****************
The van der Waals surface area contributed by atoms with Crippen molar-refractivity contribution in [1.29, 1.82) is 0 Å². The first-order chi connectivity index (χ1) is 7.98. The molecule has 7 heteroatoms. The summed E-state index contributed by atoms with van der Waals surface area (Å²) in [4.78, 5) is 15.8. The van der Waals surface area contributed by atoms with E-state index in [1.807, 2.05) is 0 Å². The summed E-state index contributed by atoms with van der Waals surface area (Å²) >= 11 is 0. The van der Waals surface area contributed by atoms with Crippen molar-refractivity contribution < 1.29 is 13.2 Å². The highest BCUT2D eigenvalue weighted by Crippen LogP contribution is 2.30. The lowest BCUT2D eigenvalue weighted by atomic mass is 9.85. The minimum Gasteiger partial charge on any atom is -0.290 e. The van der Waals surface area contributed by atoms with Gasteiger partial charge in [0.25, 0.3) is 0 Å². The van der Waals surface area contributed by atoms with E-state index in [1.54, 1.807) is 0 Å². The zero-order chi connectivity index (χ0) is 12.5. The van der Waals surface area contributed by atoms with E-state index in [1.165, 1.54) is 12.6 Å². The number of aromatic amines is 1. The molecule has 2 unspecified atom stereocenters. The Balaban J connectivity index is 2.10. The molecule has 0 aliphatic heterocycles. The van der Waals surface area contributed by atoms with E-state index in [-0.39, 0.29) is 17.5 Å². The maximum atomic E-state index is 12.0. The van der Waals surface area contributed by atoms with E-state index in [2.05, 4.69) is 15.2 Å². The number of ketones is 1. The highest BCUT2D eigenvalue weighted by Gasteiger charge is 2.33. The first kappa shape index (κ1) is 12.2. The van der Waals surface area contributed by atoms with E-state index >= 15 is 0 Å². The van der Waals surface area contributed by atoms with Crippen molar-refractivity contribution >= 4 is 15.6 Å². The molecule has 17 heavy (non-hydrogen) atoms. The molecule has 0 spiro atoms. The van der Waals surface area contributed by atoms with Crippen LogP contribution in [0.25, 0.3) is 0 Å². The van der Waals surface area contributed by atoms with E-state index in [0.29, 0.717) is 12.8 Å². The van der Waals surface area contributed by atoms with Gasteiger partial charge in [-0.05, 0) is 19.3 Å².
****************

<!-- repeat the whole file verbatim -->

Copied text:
The van der Waals surface area contributed by atoms with Crippen molar-refractivity contribution in [1.29, 1.82) is 0 Å². The first-order chi connectivity index (χ1) is 7.98. The molecule has 7 heteroatoms. The summed E-state index contributed by atoms with van der Waals surface area (Å²) in [4.78, 5) is 15.8. The van der Waals surface area contributed by atoms with E-state index in [1.807, 2.05) is 0 Å². The summed E-state index contributed by atoms with van der Waals surface area (Å²) >= 11 is 0. The van der Waals surface area contributed by atoms with Crippen molar-refractivity contribution < 1.29 is 13.2 Å². The highest BCUT2D eigenvalue weighted by Crippen LogP contribution is 2.30. The lowest BCUT2D eigenvalue weighted by atomic mass is 9.85. The minimum Gasteiger partial charge on any atom is -0.290 e. The van der Waals surface area contributed by atoms with Gasteiger partial charge in [0.25, 0.3) is 0 Å². The van der Waals surface area contributed by atoms with E-state index in [1.54, 1.807) is 0 Å². The zero-order chi connectivity index (χ0) is 12.5. The van der Waals surface area contributed by atoms with E-state index in [1.165, 1.54) is 12.6 Å². The number of aromatic amines is 1. The molecule has 2 unspecified atom stereocenters. The Balaban J connectivity index is 2.10. The molecule has 0 aliphatic heterocycles. The van der Waals surface area contributed by atoms with E-state index in [-0.39, 0.29) is 17.5 Å². The maximum atomic E-state index is 12.0. The van der Waals surface area contributed by atoms with E-state index in [2.05, 4.69) is 15.2 Å². The number of ketones is 1. The highest BCUT2D eigenvalue weighted by Gasteiger charge is 2.33. The first kappa shape index (κ1) is 12.2. The van der Waals surface area contributed by atoms with E-state index >= 15 is 0 Å². The van der Waals surface area contributed by atoms with Crippen molar-refractivity contribution >= 4 is 15.6 Å². The molecule has 17 heavy (non-hydrogen) atoms. The molecule has 0 spiro atoms. The van der Waals surface area contributed by atoms with Crippen LogP contribution in [0.25, 0.3) is 0 Å². The van der Waals surface area contributed by atoms with E-state index in [0.29, 0.717) is 12.8 Å². The van der Waals surface area contributed by atoms with Gasteiger partial charge in [-0.05, 0) is 19.3 Å².